Breakthrough Discovery of the Affect of Bubble Size on the Efficiency of Airlift Pumps
High Efficiency Diffuser Airlift Pump
By Alan Burris, Ph.D. and Matt Prinsen
Most airlift pump technical literature describes pumping air through a hose to an injection point in rigid pipes immersed in water. Alab, LLC conducted experiments to determine if aeration and pumping efficiency could be improved by use of Alab’s fine bubble diffuser to introduce the air. We also evaluated the use of a lower cost flexible pipe. Such improvements could be especially important for aquaculture.
Our concept was that fine bubbles will improve oxygen transfer to water being pumped, compared to coarse bubbles from a hose because of the large increase in the bubble surface area.
Airlift pumping depends on the air in the pump tube reducing the density of the tube contents relative to the surrounding water. Slower moving fine bubbles will reduce the density of pump tube contents compared to fast rising coarse bubbles. In addition, fine bubbles will produce greater lifting friction with the water. Additionally we were able to confine the flow in a draft tube of inexpensive flexible thin tubing.
First, we conducted experiments using a 3 inch square (providing less than 9 square inches of diffusing surface) Alab fine bubble diffuser which produces bubbles only approximately 1/3 mm in diameter. This means that up to 10 times as much oxygen is dissolved compared with competitive diffusers, which produce bubbles ten times larger. Alab diffusers produce these tiny bubbles with only a 2-PSI pressure drop saving pumping energy compared to conventional diffusers with a 30-40 PSI pressure drop. Also, less expensive Alab fine bubble diffusers are clog resistant.
This 3” square diffuser was suspended 2 ¾” below the 4.5-inch diameter 6-mil polyethylene tube so as to not impede the flow of water into the pump tube (see photo 1). Water depth was 63 inches. 5 lpm airflow produced a maximum water lift of 2.75 inches. Using a 1-inch lift the water flow was 33.1 lpm. When the diffuser was removed, the water flow dropped to 6.2 lpm with the same 5 lpm airflow. So the diffuser increased the water flow in this test by 534%. Photos of this setup are shown below in photos 1 & 2.
Next, we tested the airlift pump with higher airflows using a 12”X12” Alab fine bubble diffuser. A 17” diameter plastic funnel was used to direct the liquid entrained with bubbles into the 4.5” tube as shown in the photos below: Photo 4 shows the entire assembly while photo 3 is a close-up of the top and photo 5 is a close-up of the bottom and the diffuser.
The plot below (figure 1) compares the airlift pump results with no diffuser, a 3X3” diffuser and a 12X12” diffuser with the same 5 LPM airflow used in the first tests: The results indicate better performance with smaller bubbles with the same airflow.
Then we tested the airlift pump with a 12X12” Alab fine bubble diffuser at higher airflow rates and compared it with a coarse bubble diffuser and an air hose with no diffuser at the same airflows. The test data is shown below (Test Data 1) with a plot (Figure 2) following the data:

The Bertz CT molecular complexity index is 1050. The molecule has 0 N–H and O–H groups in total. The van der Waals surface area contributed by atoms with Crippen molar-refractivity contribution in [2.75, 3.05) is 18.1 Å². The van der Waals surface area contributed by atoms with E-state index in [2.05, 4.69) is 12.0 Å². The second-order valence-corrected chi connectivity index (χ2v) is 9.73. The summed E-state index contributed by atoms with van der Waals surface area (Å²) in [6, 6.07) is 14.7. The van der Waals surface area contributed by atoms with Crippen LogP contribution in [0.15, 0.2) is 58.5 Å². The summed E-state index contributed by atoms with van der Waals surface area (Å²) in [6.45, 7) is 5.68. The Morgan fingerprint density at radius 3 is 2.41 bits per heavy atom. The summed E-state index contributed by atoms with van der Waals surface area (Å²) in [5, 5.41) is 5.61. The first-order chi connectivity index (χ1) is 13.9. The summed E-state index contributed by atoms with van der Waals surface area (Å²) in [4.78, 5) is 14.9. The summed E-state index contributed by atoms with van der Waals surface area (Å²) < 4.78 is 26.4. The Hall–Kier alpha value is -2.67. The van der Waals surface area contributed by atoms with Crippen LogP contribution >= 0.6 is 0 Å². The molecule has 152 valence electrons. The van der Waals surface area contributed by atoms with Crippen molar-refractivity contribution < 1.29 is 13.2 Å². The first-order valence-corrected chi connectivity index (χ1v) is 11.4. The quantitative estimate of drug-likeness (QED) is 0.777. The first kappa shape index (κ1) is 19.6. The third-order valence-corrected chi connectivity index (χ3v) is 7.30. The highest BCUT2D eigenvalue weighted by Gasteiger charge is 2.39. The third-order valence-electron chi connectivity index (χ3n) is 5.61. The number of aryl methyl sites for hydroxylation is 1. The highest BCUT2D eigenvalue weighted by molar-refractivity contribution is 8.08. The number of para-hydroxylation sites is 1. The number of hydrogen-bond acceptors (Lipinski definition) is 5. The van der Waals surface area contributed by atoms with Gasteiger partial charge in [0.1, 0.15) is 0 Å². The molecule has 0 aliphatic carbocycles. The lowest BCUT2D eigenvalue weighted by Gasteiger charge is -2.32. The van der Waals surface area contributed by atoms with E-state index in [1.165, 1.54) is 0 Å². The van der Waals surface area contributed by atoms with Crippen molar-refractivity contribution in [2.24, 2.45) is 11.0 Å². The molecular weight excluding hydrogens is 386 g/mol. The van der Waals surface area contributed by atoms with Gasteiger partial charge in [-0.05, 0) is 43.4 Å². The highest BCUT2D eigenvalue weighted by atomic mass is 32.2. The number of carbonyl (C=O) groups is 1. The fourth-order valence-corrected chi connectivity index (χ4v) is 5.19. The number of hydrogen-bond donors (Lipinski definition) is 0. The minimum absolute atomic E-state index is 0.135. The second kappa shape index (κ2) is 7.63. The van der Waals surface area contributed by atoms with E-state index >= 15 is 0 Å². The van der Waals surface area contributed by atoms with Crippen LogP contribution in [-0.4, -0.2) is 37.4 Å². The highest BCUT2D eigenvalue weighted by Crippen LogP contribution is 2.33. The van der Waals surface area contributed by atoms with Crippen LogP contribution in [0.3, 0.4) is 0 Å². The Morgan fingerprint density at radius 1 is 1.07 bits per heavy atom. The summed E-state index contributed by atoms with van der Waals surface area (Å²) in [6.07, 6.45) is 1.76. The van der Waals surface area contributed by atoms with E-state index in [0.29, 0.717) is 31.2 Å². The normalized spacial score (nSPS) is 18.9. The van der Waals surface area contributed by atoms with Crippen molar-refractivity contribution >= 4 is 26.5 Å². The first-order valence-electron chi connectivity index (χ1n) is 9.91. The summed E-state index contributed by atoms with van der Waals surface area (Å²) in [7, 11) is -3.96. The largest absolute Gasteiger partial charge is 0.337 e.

The increase in water flow produced by the fine bubble diffuser should indicate a substantial reduction in pumping energy required for a given water flow. In order to evaluate the different methods of introducing air into the water stream on an equal basis all pressures where calculated at the diffuser or in the case of no diffuser at the outlet. Using the resulting pressures from the different depths and the constant airflow the mechanical power in was calculated to watts. The calculations do not take into account friction losses that may exist in piping to the airlift pump or electrical to mechanical losses to pump the air. To further evaluate and compare the different methods of introducing air into the liquid the power calculations obtained were then compared. The power in was compared to the power out for each air outlet configuration by the lift shown as “Head” (Column C of Table 1). The results are expressed as Mechanical Efficiency Percent. The energy reduction calculations are shown below and the results follow in Table 1.
On the face of the results shown in the test data (Test Data 1) and the plot in Figure 2 it would appear that the fine bubble diffuser is significantly better than no diffuser in energy efficiency. What we realize when the data is analyzed is that the diffuser greatly improves available performance and at the higher performance levels is much more efficient energy wise. For example the Alab Fine Bubble Diffuser has a mechanical efficiency of 18.07% at 4” compared to 7.11% with no diffuser. In table 2 we show the potential energy savings exhibited by an Alab Fine Bubble Diffuser in place of an open port with out a diffuser.
In summary, our tests show that the use of fine bubbles at a given airflow provides greater performance in terms of both available lift and water flow than course bubbles and when performance counts significant energy savings will be realized. Fine bubbles will also provide for better aeration of the pumped liquid. For more information on Alab Fine Bubble Diffusers see www.alabdiffusers.com.